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Cellular Mechanism of Inhibitory Effect of Propofol on Uterine Smooth Muscle and its Clinical Implication
Abstract Number: BP-02
Abstract Type: Original Research
Propofol-induced smooth muscle relaxation has been extensively studied in arteries and tracheal smooth muscle. The effect of propofol on uterine smooth muscle is poorly understood.
METHODS: Term human uterine samples were collected during cesarean. Term pregnant rat uterine samples were collected for comparison. Isometric tension was measured to determine the effect of propofol on spontaneous (SMC) and oxytocin (1mU/ml) augmented muscle contraction (AMC) on strips of myometrium. Western immunoblotting was used to study cellular mechanisms.
RESULTS: The effect of propofol on SMC and AMC was assessed in rat uterine muscle and a non-cumulative dose-response curve to propofol (10-6 to 3.16x10-4 M) was built. The sensitivities of SMC and AMC to propofol were similar with IC50's around 100uM (10-4M) (SMC: mean±SE 93.7±10.47uM, n=7; AMC: 87.9±5.23uM n=7). Inhibition by propofol was rapidly and fully reversible (5.5±1 min to reach 50% and 22.7 ± 2.9min to reach 90% of maximal force). In human uterine muscle, 10-5M propofol inhibited oxytocin AMC (10-9M to 10-6M; p<0.05). To explore the cellular mechanism of propofol-induced relaxation, we compared the effect of propofol on the thin-filament and thick-filament regulation. Oxytocin increased the phosphorylation of ERK1/2 (extracellular signal-regulated kinase) (2.79±0.25 vs. 1.04±0.03 in control group, n=5), but failed to activate p-CAD (phospho-Caldesmon) - the end target of thin-filament regulation (1.04±0.04 vs. 1.06±0.02 in control group). Propofol inhibited neither p-ERK1/2 (2.39±0.36 vs. 2.79±0.25 in oxytocin group) nor p-CAD (1.07±0.05 vs. 1.04±0.04 oxytocin group), indicating that thin-filament regulation plays no role either in oxytocin AMC or propofol inhibitory effect. We examined the end target of thick-filament regulation (calcium dependent pathway): oxytocin increased myosin light chain phosphorylation (p-MLC) (1.64±0.62 vs. 1.04± 0.13 in control group). And Propofol inhibited oxytocin-activated p-MLC (1.03±0.2 vs. 1.64±0.62 in oxytocin group).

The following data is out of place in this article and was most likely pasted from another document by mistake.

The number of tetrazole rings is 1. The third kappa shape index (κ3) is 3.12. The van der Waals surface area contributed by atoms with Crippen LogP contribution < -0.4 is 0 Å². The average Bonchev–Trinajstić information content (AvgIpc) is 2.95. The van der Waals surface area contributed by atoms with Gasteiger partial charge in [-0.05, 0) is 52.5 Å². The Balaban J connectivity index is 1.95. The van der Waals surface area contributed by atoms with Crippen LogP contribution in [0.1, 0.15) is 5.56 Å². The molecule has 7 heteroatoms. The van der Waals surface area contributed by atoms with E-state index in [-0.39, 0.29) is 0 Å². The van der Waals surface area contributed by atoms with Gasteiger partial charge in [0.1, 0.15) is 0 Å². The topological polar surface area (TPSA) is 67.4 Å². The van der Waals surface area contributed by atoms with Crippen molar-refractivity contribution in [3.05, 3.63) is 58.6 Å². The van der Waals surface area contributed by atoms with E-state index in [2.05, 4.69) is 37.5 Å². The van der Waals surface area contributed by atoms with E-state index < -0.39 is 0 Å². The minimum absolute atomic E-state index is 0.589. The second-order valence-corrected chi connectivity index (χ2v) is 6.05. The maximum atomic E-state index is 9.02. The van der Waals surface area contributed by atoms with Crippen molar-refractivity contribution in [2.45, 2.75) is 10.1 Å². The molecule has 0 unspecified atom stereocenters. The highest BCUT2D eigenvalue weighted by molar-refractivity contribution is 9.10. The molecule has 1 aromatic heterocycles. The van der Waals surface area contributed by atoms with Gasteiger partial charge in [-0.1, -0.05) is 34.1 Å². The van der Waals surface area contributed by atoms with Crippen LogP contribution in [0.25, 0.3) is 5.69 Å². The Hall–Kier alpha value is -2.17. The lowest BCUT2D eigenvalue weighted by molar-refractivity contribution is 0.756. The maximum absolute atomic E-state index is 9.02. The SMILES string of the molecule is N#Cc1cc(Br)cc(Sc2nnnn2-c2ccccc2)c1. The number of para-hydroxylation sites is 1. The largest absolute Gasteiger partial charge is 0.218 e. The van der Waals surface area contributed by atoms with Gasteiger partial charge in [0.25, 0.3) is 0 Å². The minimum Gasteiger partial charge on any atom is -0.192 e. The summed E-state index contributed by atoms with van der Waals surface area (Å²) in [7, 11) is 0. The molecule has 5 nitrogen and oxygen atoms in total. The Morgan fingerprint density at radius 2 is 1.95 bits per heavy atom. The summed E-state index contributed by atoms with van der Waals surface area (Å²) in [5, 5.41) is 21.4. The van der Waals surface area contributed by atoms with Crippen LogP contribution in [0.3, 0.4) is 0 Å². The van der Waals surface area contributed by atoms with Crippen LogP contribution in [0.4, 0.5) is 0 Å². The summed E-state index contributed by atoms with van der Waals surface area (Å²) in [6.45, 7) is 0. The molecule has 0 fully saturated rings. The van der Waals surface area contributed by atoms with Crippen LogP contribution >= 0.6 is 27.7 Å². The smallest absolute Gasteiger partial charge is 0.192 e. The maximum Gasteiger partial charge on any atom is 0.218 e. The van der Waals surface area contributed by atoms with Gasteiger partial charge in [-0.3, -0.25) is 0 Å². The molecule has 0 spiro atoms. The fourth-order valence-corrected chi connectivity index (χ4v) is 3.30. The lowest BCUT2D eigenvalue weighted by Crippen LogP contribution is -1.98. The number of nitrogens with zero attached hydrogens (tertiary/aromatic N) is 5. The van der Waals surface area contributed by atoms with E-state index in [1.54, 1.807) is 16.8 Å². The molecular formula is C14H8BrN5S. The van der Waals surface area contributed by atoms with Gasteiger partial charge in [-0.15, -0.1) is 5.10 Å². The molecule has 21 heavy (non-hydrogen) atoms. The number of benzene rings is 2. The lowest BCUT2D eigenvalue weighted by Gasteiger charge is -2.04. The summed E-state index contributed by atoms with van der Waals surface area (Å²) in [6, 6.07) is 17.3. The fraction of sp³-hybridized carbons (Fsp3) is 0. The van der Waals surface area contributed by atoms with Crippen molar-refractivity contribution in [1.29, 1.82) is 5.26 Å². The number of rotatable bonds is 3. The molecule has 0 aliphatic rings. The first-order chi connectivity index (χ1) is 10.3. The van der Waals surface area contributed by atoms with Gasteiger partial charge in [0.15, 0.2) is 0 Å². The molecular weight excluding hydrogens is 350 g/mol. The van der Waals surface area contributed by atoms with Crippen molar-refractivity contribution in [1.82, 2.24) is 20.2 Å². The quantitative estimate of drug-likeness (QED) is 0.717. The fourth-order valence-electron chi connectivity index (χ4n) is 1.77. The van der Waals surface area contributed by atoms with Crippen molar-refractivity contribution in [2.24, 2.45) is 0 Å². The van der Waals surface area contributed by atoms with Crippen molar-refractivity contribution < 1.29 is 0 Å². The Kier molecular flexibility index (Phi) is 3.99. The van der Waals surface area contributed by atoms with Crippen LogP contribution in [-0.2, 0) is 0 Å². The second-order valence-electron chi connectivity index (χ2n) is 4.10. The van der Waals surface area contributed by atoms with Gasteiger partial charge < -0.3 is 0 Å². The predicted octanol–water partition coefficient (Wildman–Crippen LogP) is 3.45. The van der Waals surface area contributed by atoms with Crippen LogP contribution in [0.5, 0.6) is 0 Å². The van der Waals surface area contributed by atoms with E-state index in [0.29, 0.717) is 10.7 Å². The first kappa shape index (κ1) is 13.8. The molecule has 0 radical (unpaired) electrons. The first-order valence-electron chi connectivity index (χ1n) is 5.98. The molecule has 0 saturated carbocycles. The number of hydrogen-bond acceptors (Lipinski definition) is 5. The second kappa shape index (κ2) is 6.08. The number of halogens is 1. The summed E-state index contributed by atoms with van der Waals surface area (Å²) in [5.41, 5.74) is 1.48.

CONCLUSION: Oxytocin contraction is mediated via calcium-dependent pathway and activation of MLC. Propofol inhibits oxytocin AMC and attenuates oxytocin-induced MLC phosphorylation. The extremely high IC50 of propofol (120x higher than concentration of propofol induction dose) and complete recovery suggests that clinical propofol use doesn’t contribute to uterine atony, or increase the risk of postpartum hemorrhage.
Ref. Anaeth Intensive Care 1990;18:180-4.